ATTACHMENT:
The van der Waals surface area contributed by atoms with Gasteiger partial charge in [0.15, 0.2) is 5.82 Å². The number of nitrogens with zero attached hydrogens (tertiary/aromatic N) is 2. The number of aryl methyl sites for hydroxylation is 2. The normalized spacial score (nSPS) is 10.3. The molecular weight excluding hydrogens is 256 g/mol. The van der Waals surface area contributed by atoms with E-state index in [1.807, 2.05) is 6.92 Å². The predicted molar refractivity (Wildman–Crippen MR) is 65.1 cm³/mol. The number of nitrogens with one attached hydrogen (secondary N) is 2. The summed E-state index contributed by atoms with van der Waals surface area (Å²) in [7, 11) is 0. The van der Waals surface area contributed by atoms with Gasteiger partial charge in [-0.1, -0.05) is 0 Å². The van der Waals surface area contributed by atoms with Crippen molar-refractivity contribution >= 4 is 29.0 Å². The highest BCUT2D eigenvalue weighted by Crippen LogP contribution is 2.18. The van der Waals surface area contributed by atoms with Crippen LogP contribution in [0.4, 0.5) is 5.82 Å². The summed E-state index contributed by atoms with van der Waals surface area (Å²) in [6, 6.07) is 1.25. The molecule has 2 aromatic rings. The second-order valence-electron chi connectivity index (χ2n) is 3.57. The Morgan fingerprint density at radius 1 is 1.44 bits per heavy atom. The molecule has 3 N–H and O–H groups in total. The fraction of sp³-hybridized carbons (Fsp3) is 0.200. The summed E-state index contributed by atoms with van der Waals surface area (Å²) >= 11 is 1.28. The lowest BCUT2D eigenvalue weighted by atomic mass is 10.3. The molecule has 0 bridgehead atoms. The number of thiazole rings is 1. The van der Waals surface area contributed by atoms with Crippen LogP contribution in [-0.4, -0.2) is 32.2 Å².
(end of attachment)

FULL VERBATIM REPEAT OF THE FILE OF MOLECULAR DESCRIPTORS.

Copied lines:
The van der Waals surface area contributed by atoms with Gasteiger partial charge in [0.15, 0.2) is 5.82 Å². The number of nitrogens with zero attached hydrogens (tertiary/aromatic N) is 2. The number of aryl methyl sites for hydroxylation is 2. The normalized spacial score (nSPS) is 10.3. The molecular weight excluding hydrogens is 256 g/mol. The van der Waals surface area contributed by atoms with E-state index in [1.807, 2.05) is 6.92 Å². The predicted molar refractivity (Wildman–Crippen MR) is 65.1 cm³/mol. The number of nitrogens with one attached hydrogen (secondary N) is 2. The summed E-state index contributed by atoms with van der Waals surface area (Å²) in [7, 11) is 0. The van der Waals surface area contributed by atoms with Gasteiger partial charge in [-0.1, -0.05) is 0 Å². The van der Waals surface area contributed by atoms with Crippen molar-refractivity contribution >= 4 is 29.0 Å². The highest BCUT2D eigenvalue weighted by Crippen LogP contribution is 2.18. The van der Waals surface area contributed by atoms with Crippen LogP contribution in [0.4, 0.5) is 5.82 Å². The summed E-state index contributed by atoms with van der Waals surface area (Å²) in [6, 6.07) is 1.25. The molecule has 2 aromatic rings. The second-order valence-electron chi connectivity index (χ2n) is 3.57. The Morgan fingerprint density at radius 1 is 1.44 bits per heavy atom. The molecule has 3 N–H and O–H groups in total. The fraction of sp³-hybridized carbons (Fsp3) is 0.200. The summed E-state index contributed by atoms with van der Waals surface area (Å²) >= 11 is 1.28. The lowest BCUT2D eigenvalue weighted by atomic mass is 10.3. The molecule has 0 bridgehead atoms. The number of thiazole rings is 1. The van der Waals surface area contributed by atoms with Crippen LogP contribution in [-0.4, -0.2) is 32.2 Å².